I wouldn’t date. I’d have groupies. My women would change as fast as a Jaguar song on my mixes. As a writer I have to date because there’s nothing to write home about writing. We don’t do world tours or have our names screamed at clubs.  I hear girls in matatus go like “Aki Brenda si mix za huyu deejay unifanya na feel tu ghai oh my gosh wacha tu.” So for once I’d know what it feels like to make a girl feel ‘ghai oh my gosh wacha tu’. Did I say girl? Oops meant girls. Speaking of matatus, I’d be on the lips of people that have never even met me. A dangling makanga with taxin filling his right cheek will in an inebriated tone ask the driver to ‘weka ile mix wazimu ya rackster’. The tweaked up music systems would blare out my name and I’d have that girl that moans out names to moan mine out too – the more famous the better. I’d get to use funny news clips on my mixes.  Maybe even call myself Dj Mollis because when I play the party don’t stop. Utadance atakama umeshoka – utadance mpaka miguu itasalenda. Too far? Go hug a feminist. I’d be on a first name basis with the bouncers at clubs and have the managers on speed dial.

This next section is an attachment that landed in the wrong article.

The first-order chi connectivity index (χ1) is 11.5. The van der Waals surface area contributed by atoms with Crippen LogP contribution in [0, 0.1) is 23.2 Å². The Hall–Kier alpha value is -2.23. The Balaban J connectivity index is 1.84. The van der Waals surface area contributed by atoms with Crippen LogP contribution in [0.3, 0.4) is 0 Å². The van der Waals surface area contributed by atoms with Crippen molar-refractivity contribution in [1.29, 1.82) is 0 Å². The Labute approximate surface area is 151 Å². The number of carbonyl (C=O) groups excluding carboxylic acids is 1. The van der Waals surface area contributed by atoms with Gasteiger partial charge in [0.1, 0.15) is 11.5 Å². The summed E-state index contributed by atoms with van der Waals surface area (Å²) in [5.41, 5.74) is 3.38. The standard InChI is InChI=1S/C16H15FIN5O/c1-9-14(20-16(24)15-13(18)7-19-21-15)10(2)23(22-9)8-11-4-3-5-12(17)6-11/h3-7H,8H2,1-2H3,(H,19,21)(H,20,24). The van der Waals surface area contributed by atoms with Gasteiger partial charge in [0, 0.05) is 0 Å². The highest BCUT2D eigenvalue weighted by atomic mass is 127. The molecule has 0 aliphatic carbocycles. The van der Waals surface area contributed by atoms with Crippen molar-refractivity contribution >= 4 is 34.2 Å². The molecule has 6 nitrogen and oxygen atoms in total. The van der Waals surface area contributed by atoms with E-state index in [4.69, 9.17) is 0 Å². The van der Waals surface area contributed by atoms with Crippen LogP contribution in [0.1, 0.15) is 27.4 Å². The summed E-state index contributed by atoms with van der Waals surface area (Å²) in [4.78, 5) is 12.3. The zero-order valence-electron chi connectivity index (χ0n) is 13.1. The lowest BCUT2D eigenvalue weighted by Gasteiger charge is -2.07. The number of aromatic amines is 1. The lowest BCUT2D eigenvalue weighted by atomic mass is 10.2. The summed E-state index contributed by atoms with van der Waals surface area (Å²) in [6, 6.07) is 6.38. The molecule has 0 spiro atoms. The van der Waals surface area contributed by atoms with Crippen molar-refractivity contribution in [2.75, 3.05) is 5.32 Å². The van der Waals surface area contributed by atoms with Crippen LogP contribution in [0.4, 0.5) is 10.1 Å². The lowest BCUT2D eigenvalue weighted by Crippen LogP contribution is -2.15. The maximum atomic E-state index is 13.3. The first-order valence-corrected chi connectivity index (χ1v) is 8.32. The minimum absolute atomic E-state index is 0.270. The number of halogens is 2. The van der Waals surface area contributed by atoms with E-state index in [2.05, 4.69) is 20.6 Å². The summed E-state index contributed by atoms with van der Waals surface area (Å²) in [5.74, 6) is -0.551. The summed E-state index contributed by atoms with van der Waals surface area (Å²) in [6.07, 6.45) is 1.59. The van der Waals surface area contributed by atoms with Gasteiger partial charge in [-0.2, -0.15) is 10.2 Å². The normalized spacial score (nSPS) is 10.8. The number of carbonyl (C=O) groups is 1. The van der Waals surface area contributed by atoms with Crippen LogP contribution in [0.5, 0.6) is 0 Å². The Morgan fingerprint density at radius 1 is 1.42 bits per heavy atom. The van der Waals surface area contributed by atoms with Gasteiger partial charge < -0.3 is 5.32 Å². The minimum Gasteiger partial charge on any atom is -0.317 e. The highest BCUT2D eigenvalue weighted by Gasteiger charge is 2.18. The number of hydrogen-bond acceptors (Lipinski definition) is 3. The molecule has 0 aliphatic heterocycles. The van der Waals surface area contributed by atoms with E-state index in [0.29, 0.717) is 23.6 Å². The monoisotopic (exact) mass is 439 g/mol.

The best part about it all would have to be that I’d work with music. Everyone loves music. I’d also love all the ass kissing from artistes on social media just to get some airplay on my radio show. I’d make them jump through hoops – literally. I’d have hoops in my office hall way that you’d have to jump in order to get in – I’m not joking. Heck, I’d steal people’s girlfriends for the night get them so drunk and not even touch them – it’s the thought that counts right? Then dedicate my next mix on soundcloud to broke niggas with the first song being loyal. I’d be that ass hole that isn’t even an ass hole.  I’d listen to another deejays mix and tweet about it. I’d fly all the way to Bahrain and splurge photos all over instagram giving some socialite a run for their sponsors money. Then my time would be up, age would catch up, trends would change and my relevance would fade away like bleached out skin. I’d struggle to remain relevant and put up a brave fight. Shows would dwindle thanks to the next ‘youngest deejay in East africa’ and the shifting change from whatever genre I played to something more robotic like trance or EDM. Then I’d have to find me a girlfriend one who wears spectacles and looks like they’ve never stepped into a club. I don’t want my past to haunt me you know; and I’d live happily ever after until ten years down the line I get called for a TBT show and just like that *pause for dramatic effect* get back in the game *cues glass breaking and sirens*. Only this time I have kids and mortgages so I can’t be promiscuous. The doctors have given me stern warnings so I can’t even go past two beers so I just willingly retire and decide to hang my headphones. Then I’d probably take up writing and mentorship bringing up the next generation of deejays.